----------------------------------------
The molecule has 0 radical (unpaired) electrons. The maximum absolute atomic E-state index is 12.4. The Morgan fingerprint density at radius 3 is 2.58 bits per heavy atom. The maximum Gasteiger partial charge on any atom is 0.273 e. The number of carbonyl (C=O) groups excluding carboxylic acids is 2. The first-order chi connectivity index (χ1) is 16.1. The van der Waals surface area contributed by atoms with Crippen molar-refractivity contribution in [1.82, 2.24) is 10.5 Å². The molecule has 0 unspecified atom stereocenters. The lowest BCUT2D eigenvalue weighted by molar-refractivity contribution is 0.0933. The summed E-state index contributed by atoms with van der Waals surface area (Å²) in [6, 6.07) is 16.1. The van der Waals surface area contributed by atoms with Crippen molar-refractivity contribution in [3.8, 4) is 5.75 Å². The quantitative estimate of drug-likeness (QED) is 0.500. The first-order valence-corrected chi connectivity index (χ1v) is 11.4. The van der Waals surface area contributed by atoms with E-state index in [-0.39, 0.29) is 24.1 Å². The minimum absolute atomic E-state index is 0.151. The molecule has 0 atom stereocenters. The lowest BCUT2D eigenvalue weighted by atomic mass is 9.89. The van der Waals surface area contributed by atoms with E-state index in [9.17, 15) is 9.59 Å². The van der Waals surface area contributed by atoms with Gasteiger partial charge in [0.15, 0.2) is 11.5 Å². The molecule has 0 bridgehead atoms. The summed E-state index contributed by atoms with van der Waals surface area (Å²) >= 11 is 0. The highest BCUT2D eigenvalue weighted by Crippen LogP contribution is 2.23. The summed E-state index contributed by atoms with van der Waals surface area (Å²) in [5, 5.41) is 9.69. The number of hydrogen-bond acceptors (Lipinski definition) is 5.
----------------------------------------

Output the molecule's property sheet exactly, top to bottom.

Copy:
The molecule has 0 radical (unpaired) electrons. The maximum absolute atomic E-state index is 12.4. The Morgan fingerprint density at radius 3 is 2.58 bits per heavy atom. The maximum Gasteiger partial charge on any atom is 0.273 e. The number of carbonyl (C=O) groups excluding carboxylic acids is 2. The first-order chi connectivity index (χ1) is 16.1. The van der Waals surface area contributed by atoms with Crippen molar-refractivity contribution in [1.82, 2.24) is 10.5 Å². The molecule has 0 unspecified atom stereocenters. The lowest BCUT2D eigenvalue weighted by molar-refractivity contribution is 0.0933. The summed E-state index contributed by atoms with van der Waals surface area (Å²) in [6, 6.07) is 16.1. The van der Waals surface area contributed by atoms with Crippen molar-refractivity contribution in [3.8, 4) is 5.75 Å². The quantitative estimate of drug-likeness (QED) is 0.500. The first-order valence-corrected chi connectivity index (χ1v) is 11.4. The van der Waals surface area contributed by atoms with E-state index in [-0.39, 0.29) is 24.1 Å². The minimum absolute atomic E-state index is 0.151. The molecule has 0 atom stereocenters. The lowest BCUT2D eigenvalue weighted by atomic mass is 9.89. The van der Waals surface area contributed by atoms with E-state index in [9.17, 15) is 9.59 Å². The van der Waals surface area contributed by atoms with Gasteiger partial charge in [0.15, 0.2) is 11.5 Å². The molecule has 0 bridgehead atoms. The summed E-state index contributed by atoms with van der Waals surface area (Å²) >= 11 is 0. The highest BCUT2D eigenvalue weighted by Crippen LogP contribution is 2.23. The summed E-state index contributed by atoms with van der Waals surface area (Å²) in [5, 5.41) is 9.69. The number of hydrogen-bond acceptors (Lipinski definition) is 5.